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Why kids lie, and 7 ways to get them to tell the truth

Politicians do it. Athletes do it. Role models do it. And, of course, kids do it too -- lying. Their fledgling attempts at deception can be almost funny, but how do you nip lying in the bud? By creating a 'safe environment' for the truth, one expert says.By Amy McCready, TODAY Moms contributor and Positive Parenting Solutions founderConsider the following scenario: you’re peacefully reading on t
Amy McCready
Amy McCreadyToday

Politicians do it. Athletes do it. Role models do it. And, of course, kids do it too -- lying. Their fledgling attempts at deception can be almost funny, but how do you nip lying in the bud? By creating a 'safe environment' for the truth, one expert says.

Amy McCready
Amy McCreadyToday

By Amy McCready, TODAY Moms contributor and Positive Parenting Solutions founder

Consider the following scenario: you’re peacefully reading on the sofa when Buddy, the family dog, walks in to snuggle beside you. But when you absent-mindedly pat him on the head, something feels sticky, and it’s not a cold, wet nose. It’s ketchup. All over Buddy.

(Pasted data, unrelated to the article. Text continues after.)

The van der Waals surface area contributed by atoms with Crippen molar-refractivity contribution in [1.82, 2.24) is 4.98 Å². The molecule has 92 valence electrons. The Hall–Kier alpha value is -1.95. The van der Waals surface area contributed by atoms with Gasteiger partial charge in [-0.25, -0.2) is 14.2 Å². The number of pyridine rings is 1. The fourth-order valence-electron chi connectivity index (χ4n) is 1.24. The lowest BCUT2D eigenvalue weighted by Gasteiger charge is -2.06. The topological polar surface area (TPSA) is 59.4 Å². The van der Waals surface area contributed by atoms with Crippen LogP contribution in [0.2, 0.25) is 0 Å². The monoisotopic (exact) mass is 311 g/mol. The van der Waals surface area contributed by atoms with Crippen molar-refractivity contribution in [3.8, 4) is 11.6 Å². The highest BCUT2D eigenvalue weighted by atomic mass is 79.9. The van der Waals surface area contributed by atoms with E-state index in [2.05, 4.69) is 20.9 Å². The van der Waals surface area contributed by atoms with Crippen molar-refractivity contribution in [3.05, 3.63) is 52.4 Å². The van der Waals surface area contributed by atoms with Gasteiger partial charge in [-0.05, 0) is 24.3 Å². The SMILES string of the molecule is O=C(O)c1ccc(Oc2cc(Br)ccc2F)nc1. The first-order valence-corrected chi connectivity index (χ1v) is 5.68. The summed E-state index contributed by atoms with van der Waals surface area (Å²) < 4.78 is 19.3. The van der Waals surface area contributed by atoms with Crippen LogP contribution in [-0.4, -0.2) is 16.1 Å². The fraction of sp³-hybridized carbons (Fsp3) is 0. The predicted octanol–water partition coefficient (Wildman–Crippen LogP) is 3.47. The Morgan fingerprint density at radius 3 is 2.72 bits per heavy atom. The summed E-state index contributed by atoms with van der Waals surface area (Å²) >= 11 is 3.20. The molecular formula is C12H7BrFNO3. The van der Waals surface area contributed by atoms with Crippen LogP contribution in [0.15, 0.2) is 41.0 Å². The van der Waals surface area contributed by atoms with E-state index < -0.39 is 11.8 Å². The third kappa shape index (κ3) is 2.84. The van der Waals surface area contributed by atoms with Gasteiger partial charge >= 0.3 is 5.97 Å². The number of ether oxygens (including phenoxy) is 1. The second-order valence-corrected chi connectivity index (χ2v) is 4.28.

"Devon!" You yell in the general direction of your 6-year-old.

"What?" He shouts back, peeking into the room.

"Did you put ketchup on Buddy?" you demand, although there’s not much room for doubt. Buddy is a smart dog, but he can’t open ketchup bottles.

"No," Devon responds in his most innocent voice.

And now you’re facing the unfortunate problem of having caught Devon in a lie. And that’s the third time this week, despite your best attempts to let him know in no uncertain terms that lying is unacceptable. Why doesn’t he "get it?"

Lying is certainly a frustrating challenge for parents, but fortunately, it’s one we can fix with a few adjustments to our parenting style. Let’s take a look at why kids lie. By understanding where they’re coming from, you’ll start to see what you can do to get the truth in the future.